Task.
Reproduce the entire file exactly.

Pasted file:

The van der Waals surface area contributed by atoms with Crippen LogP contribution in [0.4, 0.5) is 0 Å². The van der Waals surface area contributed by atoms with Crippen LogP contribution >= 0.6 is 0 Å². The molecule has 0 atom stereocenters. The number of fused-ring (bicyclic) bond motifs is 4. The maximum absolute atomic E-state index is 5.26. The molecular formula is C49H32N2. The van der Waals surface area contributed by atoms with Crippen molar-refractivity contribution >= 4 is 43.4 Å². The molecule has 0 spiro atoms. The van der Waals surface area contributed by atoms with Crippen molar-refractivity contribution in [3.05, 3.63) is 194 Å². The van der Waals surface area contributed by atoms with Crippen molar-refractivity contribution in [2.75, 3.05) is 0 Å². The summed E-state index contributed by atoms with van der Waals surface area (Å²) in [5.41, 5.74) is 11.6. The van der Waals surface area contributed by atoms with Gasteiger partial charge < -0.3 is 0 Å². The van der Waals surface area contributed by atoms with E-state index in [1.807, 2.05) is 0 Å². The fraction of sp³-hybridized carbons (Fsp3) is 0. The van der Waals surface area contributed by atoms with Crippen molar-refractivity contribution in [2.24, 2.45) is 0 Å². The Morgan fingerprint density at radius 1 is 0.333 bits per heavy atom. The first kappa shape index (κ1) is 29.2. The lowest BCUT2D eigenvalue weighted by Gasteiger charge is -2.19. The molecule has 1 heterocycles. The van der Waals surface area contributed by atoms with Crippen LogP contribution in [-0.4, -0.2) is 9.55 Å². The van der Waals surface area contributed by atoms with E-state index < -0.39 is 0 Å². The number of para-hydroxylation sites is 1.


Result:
The van der Waals surface area contributed by atoms with Crippen LogP contribution in [0.4, 0.5) is 0 Å². The van der Waals surface area contributed by atoms with Crippen LogP contribution >= 0.6 is 0 Å². The molecule has 0 atom stereocenters. The number of fused-ring (bicyclic) bond motifs is 4. The maximum absolute atomic E-state index is 5.26. The molecular formula is C49H32N2. The van der Waals surface area contributed by atoms with Crippen molar-refractivity contribution >= 4 is 43.4 Å². The molecule has 0 spiro atoms. The van der Waals surface area contributed by atoms with Crippen molar-refractivity contribution in [3.05, 3.63) is 194 Å². The van der Waals surface area contributed by atoms with Crippen molar-refractivity contribution in [2.75, 3.05) is 0 Å². The summed E-state index contributed by atoms with van der Waals surface area (Å²) in [5.41, 5.74) is 11.6. The van der Waals surface area contributed by atoms with Gasteiger partial charge < -0.3 is 0 Å². The van der Waals surface area contributed by atoms with E-state index in [1.807, 2.05) is 0 Å². The fraction of sp³-hybridized carbons (Fsp3) is 0. The van der Waals surface area contributed by atoms with Crippen molar-refractivity contribution in [2.24, 2.45) is 0 Å². The Morgan fingerprint density at radius 1 is 0.333 bits per heavy atom. The first kappa shape index (κ1) is 29.2. The lowest BCUT2D eigenvalue weighted by Gasteiger charge is -2.19. The molecule has 1 heterocycles. The van der Waals surface area contributed by atoms with Crippen LogP contribution in [-0.4, -0.2) is 9.55 Å². The van der Waals surface area contributed by atoms with E-state index < -0.39 is 0 Å². The number of para-hydroxylation sites is 1.